April 6, 2012
Boulder County District Attorney Stan Garnett joined Lafayette City Council members Staci Lupberger and Christine Berg at LaMont Does Park on Friday, April 6, for the pinnacle event in Lafayette's 2012 Cesar Chavez Celebration.
The local dignitaries played a crucial role Friday -- that of spectators, and listeners.
The Cesar Chavez Celebration is co-sponsored by the Lafayette Youth Advisory Committee and the city's Latino Advisory Board, and involves a number of local civic organizations, including the Junior Public Achievement group consisting of Centaurus High School students and sponsored by the University of Colorado chapter. Friday's festivities -- which included a march down Public Road and the gathering at LaMont Does -- was all about Lafayette's youth, who organized the event, delivering a message of equality and leading a discussion on immigration that the celebration's namesake could have been proud of.
"I think the fact that this is youth generated is critical. It's part of the 'We're the ones we've been waiting for,' motto of Public Achievement," said Elaina Verveer, who coordinates Public Achievement at CU. "The aim is to empower young people to take responsibility for their lives and the community around them."
Centaurus junior and Public Achievement member David Velasco said Friday's event should serve as a staging point for the continuation of the efforts of Chavez -- the Latino migrant worker, labor leader and civil right activist who passed away in 1993."It's good to celebrate things like this. Discrimination and things like that can end eventually," Velasco said. "Events like this inspire people to take action. We could plan out more things, but for the moment this is what we've got. It's a good start."
Friday's event was just one in a five-week list of programming ending May 1 designed to raise awareness about social justice issues, create a deeper understanding about how to improve the quality of life for all people, and motivate community members to take action on issues that are important to them. The Cesar Chavez Celebration was started in 2003 as a grassroots effort. Event organizers believe it to be the longest running celebration of its kind in the country.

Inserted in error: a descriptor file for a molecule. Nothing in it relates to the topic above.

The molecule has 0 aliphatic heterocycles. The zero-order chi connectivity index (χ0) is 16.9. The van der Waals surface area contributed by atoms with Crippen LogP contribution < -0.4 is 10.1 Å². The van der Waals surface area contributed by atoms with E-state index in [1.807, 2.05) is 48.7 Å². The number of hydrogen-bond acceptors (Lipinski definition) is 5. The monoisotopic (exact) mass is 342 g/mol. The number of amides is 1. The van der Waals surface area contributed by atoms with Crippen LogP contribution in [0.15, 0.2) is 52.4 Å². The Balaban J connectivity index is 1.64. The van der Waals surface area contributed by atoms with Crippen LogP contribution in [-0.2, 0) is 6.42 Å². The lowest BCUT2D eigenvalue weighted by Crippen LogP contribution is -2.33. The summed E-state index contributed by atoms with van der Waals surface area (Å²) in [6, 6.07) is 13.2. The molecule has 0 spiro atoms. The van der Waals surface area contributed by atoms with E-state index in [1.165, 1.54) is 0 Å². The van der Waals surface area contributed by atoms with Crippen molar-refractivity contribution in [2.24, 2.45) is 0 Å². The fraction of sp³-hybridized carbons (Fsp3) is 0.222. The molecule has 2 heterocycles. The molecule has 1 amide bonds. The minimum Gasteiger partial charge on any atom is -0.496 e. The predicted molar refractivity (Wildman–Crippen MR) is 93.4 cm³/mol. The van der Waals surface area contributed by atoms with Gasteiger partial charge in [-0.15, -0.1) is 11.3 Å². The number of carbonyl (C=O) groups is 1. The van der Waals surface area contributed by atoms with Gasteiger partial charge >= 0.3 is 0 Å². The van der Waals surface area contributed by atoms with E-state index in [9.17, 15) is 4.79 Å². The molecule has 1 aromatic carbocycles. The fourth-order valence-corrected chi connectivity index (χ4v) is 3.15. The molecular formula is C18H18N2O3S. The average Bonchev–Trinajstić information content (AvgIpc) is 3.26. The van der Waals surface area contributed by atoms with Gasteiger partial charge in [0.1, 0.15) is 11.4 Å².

The activities -- listed at inclusivelafayette.com -- are organized by groups including Lafayette Public Library, Reading to End Racism, Project YES, Boulder Valley Safe Schools Coalition, Parents and Friends of Lesbians and Gays, Lafayette Senior Services, ESL Parent Group and Out Boulder.
"What's so cool about Lafayette is all the collaboration between organizations," Berg said. "And the youth in this community are just amazing. They're always called upon to volunteer and they always come through. They're the motion behind a lot of the activity in this community."
Centaurus Junior Public Achievement group coordinated a community soccer game and sold T-shirts to raise money to assist undocumented students at Centaurus with college expenses."They're brand new scholarships, so we're really hoping it takes off," Verveer said. "They also did some donut sales earlier in the year and now they're looking at what kind of fundraising will bring in more money."
Raul Macias, a Boulder resident and member of the Boulder Voice Latino advocacy group, said the efforts of Lafayette's youth should be commended.
"The march was great. The event was great." Macias said. "I'm glad to see all these kids out here. They're doing a lot."